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Marsh Halberg

Marsh Halberg

"Attorney of the Year" (Minnesota Lawyer 2011)

"Top Six Criminal Defense Attorneys" (Mpls/St.Paul Magazine)

"Super Lawyer" (1997-Present)

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Tina Appleby

Tina Appleby

Achieved jury acquittals / case dismissals / successful resolutions in over 2,000 cases

"Top 100 National Trial Lawyer"

"Who's Who in Criminal Law"

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Lucas Dawson

Lucas Dawson

"Super Lawyer Rising Star 2017, 2018 and 2019

Requested speaker at Minnesota CLEs

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Zach Graham

Zach Graham

J.D. St. Thomas School of Law, cum laude

Achieved successful outcomes for clients in district court and on appeal

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Eric Nelson

Eric Nelson

"Rising Star" from 2004-2013

"Super Lawyer" 2014, 2015 2016, 2017, 2018, and 2019

Named one of the "TOP 40 UNDER 40" by the National Trial Lawyers' Association

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Doug Hazelton

Doug Hazelton

"Best Lawyers in America" (2008-Present)

"Super Lawyer" (2008-Present)

Author Minnesota DWI Handbook (West Publishing)

Author Minnesota DWI Survival Guide

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Jeremy Kaschinske

Jeremy Kaschinske

One of a handful of MN defense attorneys certified on DataMaster, DMT (MN's current breath-testing device)

Contributing Author to Minnesota DWI Deskbook

"Super Lawyer Rising Star" 2014, 2015, 2016, 2017, and 2018

TOP 10 Under 40 for the State of MN

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Debbie Lang

Debbie Lang

2012, 2014, 2015, 2016 and 2017 "Super Lawyer Rising Star"

"Top 100 National Trial Lawyers" by the National Trial Lawyers' Association

1 of 50 Minnesota Society for Criminal Justice Members

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Dave Risk

Dave Risk

Eight-Time Award Winner of "SuperLawyer - Rising Star"

J.D. William Mitchell College of Law magna cum laude graduate

2014, 2015 and 2016 "Super Lawyer"

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Christina Zauhar

Christina Zauhar

Member of Minnesota Women Lawyers

Member of the Minnesota State Bar Association

Contributing Author to Minnesota DWI Deskbook

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MN DWI Testing Unreliable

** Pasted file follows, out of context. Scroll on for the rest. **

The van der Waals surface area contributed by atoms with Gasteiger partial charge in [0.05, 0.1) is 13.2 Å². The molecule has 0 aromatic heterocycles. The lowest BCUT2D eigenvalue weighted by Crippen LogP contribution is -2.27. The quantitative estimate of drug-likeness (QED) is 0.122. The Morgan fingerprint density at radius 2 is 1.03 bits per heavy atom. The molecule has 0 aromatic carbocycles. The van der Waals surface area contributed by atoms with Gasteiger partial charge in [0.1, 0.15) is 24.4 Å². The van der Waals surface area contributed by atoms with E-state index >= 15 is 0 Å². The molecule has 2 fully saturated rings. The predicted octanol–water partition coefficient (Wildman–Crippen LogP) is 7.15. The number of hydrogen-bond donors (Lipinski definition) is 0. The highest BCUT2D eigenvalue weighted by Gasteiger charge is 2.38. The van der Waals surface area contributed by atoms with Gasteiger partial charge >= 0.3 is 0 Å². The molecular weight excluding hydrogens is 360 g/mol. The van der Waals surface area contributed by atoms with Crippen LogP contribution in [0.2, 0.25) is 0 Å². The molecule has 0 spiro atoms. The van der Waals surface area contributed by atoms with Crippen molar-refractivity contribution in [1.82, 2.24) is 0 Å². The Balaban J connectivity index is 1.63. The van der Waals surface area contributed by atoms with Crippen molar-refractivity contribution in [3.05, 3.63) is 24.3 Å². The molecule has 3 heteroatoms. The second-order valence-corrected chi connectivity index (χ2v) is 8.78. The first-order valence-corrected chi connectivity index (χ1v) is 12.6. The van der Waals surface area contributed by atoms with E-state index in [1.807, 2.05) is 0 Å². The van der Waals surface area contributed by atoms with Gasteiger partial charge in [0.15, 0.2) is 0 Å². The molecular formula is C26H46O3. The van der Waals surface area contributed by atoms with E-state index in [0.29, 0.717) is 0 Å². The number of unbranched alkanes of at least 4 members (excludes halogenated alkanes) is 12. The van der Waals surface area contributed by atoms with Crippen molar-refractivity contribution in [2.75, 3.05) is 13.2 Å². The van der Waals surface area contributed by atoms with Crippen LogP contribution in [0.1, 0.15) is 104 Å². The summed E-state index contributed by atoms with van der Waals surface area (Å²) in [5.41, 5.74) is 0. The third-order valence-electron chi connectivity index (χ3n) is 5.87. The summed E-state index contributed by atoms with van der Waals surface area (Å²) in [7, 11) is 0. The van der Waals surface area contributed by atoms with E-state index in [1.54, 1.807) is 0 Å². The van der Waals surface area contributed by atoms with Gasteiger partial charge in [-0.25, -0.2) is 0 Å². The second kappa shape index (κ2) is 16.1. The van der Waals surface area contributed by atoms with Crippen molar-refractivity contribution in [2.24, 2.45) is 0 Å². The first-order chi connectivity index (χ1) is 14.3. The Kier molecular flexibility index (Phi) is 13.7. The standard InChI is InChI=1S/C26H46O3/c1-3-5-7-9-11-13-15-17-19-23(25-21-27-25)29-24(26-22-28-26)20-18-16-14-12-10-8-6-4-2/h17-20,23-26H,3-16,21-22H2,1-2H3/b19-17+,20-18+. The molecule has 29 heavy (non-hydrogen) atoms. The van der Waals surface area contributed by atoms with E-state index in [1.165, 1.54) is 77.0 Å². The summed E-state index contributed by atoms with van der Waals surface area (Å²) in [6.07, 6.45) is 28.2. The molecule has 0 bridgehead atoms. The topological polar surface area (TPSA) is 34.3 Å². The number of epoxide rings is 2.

HomePractice AreasBlogs - Breath Testing Unreliable

Breath Tests Unrealiable New York Times Reports

Recently, the New York Times printed an article on the reliability of breath testing for alcohol, “These Machines Can Put You in Jail. Don’t Trust Them.”

Since the story was published, many have asked whether there are any pending breath test challenges in Minnesota similar to those mentioned in the article.

Breath test machines used to test drivers suspected of DWI vary from state to state, as do crime labs and courts. Under Minnesota law, breath test machines are approved pursuant to administrative rule by the Minnesota Bureau of Criminal Apprehension (BCA), a division of the Minnesota Department of Public Safety.

Minnesota courts have consistently deferred to these rules, and the state legislature has even passed a law requiring courts to admit breath test results into evidence, so long as they were obtained using BCA-approved machines and procedures. There has never been an appellate case in Minnesota where the results of a breath test approved by the BCA were thrown out on scientific grounds.

Several years ago, Halberg Criminal Defense joined a group of Minnesota defense attorneys in a lawsuit to obtain the computer source code from the manufacturer of the Intoxilyzer 5000, the breath testing machine approved for use by the BCA at the time.

Even after the source code was examinedby defense experts and errors were detected, in a 4-3 decision, the Minnesota Supreme Court upheld the admissibility of the Intoxilyzer 5000 machines and the subsequent test results for use in criminal trials and implied consent license review hearings.

The Times article briefly mentioned that more recently certain breath test results in Minnesota have been successfully challenged in cases where breath test results were found to be “rounded up” on the Data Master DMT (the machine that replaced the Intoxilyzer 5000).

However, this challenge is quite limited and only applies to specific fact situations involving breath tests at or just over .08 or .16, which represent the thresholds of legal impairment and aggravated consequences for having an alcohol concentration double the legal limit.

While the article does mention the most recent breath test challenges from Minnesota to make a point about the accuracy of the machines used for breath tests overall, it is not something that can be argued in the vast majority of cases. Additionally, this litigation is ongoing and has yet to reach the appellate courts.

So, unfortunately, unless a sweeping miscalibration of machines is discovered, or massive crime lab fraud similar to that which allegedly occurred in New Jersey and Massachusetts, Minnesota courts are likely to continue upholding the accuracy of breath tests.

If you find yourself facing DWI, OWI or other Impaired Driving charges involving a breath, blood or urine test you need to explore your options to protect yourself and save your driving privileges. You need a criminal defense attorney with deep legal knowledge and a willingness to fight for you. At Halberg Criminal Defense, our team approach puts the firm’s collective legal knowledge and experience in your court. Our attorneys are available 24-7 — Call us at 612-DEFENSE (612-333-3673).

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